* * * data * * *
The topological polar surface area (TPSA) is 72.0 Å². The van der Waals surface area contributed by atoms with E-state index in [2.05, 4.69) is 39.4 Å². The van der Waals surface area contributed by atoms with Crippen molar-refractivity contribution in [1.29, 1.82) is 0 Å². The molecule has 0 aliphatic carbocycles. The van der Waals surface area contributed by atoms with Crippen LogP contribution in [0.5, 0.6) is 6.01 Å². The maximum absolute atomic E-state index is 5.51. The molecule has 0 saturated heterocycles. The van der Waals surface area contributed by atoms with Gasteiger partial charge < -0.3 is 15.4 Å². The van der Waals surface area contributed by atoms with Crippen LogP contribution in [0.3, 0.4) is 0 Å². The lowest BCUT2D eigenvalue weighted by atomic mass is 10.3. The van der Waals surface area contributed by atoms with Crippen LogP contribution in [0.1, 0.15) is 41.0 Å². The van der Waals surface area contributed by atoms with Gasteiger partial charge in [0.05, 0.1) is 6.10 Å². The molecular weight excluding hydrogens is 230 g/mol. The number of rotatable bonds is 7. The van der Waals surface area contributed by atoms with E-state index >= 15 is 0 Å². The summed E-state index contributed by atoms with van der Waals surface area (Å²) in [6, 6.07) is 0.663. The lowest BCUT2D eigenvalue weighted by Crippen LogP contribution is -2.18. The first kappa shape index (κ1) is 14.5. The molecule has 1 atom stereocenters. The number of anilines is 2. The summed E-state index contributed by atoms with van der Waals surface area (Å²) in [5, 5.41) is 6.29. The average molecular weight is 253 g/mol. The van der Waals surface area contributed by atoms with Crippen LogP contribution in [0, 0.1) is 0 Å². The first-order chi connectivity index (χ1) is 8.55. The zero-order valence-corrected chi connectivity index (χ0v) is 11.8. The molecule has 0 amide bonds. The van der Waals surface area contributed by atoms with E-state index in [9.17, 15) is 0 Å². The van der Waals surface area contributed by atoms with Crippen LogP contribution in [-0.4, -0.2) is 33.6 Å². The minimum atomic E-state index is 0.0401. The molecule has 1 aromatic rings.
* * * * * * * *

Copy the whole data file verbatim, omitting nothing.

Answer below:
The topological polar surface area (TPSA) is 72.0 Å². The van der Waals surface area contributed by atoms with E-state index in [2.05, 4.69) is 39.4 Å². The van der Waals surface area contributed by atoms with Crippen molar-refractivity contribution in [1.29, 1.82) is 0 Å². The molecule has 0 aliphatic carbocycles. The van der Waals surface area contributed by atoms with Crippen LogP contribution in [0.5, 0.6) is 6.01 Å². The maximum absolute atomic E-state index is 5.51. The molecule has 0 saturated heterocycles. The van der Waals surface area contributed by atoms with Gasteiger partial charge < -0.3 is 15.4 Å². The van der Waals surface area contributed by atoms with Crippen LogP contribution in [0.3, 0.4) is 0 Å². The lowest BCUT2D eigenvalue weighted by atomic mass is 10.3. The van der Waals surface area contributed by atoms with Crippen LogP contribution in [0.1, 0.15) is 41.0 Å². The van der Waals surface area contributed by atoms with Gasteiger partial charge in [0.05, 0.1) is 6.10 Å². The molecular weight excluding hydrogens is 230 g/mol. The number of rotatable bonds is 7. The van der Waals surface area contributed by atoms with E-state index >= 15 is 0 Å². The summed E-state index contributed by atoms with van der Waals surface area (Å²) in [6, 6.07) is 0.663. The lowest BCUT2D eigenvalue weighted by Crippen LogP contribution is -2.18. The first kappa shape index (κ1) is 14.5. The molecule has 1 atom stereocenters. The number of anilines is 2. The summed E-state index contributed by atoms with van der Waals surface area (Å²) in [5, 5.41) is 6.29. The average molecular weight is 253 g/mol. The van der Waals surface area contributed by atoms with Crippen LogP contribution in [0, 0.1) is 0 Å². The first-order chi connectivity index (χ1) is 8.55. The zero-order valence-corrected chi connectivity index (χ0v) is 11.8. The molecule has 0 amide bonds. The van der Waals surface area contributed by atoms with E-state index in [9.17, 15) is 0 Å². The van der Waals surface area contributed by atoms with Crippen LogP contribution in [-0.4, -0.2) is 33.6 Å². The minimum atomic E-state index is 0.0401. The molecule has 1 aromatic rings.